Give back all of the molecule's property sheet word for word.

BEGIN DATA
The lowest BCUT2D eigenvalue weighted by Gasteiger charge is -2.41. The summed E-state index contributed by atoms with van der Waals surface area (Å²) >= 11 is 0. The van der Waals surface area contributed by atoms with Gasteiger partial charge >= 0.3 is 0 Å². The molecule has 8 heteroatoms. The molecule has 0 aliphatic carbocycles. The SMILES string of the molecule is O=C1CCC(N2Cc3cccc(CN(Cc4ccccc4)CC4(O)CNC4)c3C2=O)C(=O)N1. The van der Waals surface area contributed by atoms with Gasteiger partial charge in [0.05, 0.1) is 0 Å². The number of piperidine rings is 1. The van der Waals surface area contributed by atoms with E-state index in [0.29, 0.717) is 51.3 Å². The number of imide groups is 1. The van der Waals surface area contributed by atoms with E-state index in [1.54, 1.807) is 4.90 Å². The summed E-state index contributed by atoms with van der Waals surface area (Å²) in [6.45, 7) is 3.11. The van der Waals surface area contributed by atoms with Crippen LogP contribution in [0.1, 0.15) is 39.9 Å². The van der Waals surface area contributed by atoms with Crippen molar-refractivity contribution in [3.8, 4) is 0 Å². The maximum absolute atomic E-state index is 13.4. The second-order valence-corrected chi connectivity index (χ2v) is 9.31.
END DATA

The lowest BCUT2D eigenvalue weighted by Gasteiger charge is -2.41. The summed E-state index contributed by atoms with van der Waals surface area (Å²) >= 11 is 0. The van der Waals surface area contributed by atoms with Gasteiger partial charge >= 0.3 is 0 Å². The molecule has 8 heteroatoms. The molecule has 0 aliphatic carbocycles. The SMILES string of the molecule is O=C1CCC(N2Cc3cccc(CN(Cc4ccccc4)CC4(O)CNC4)c3C2=O)C(=O)N1. The van der Waals surface area contributed by atoms with Gasteiger partial charge in [0.05, 0.1) is 0 Å². The number of piperidine rings is 1. The van der Waals surface area contributed by atoms with E-state index in [0.29, 0.717) is 51.3 Å². The number of imide groups is 1. The van der Waals surface area contributed by atoms with E-state index in [1.54, 1.807) is 4.90 Å². The summed E-state index contributed by atoms with van der Waals surface area (Å²) in [6.45, 7) is 3.11. The van der Waals surface area contributed by atoms with Crippen LogP contribution in [0.1, 0.15) is 39.9 Å². The van der Waals surface area contributed by atoms with Crippen molar-refractivity contribution in [3.8, 4) is 0 Å². The maximum absolute atomic E-state index is 13.4. The second-order valence-corrected chi connectivity index (χ2v) is 9.31.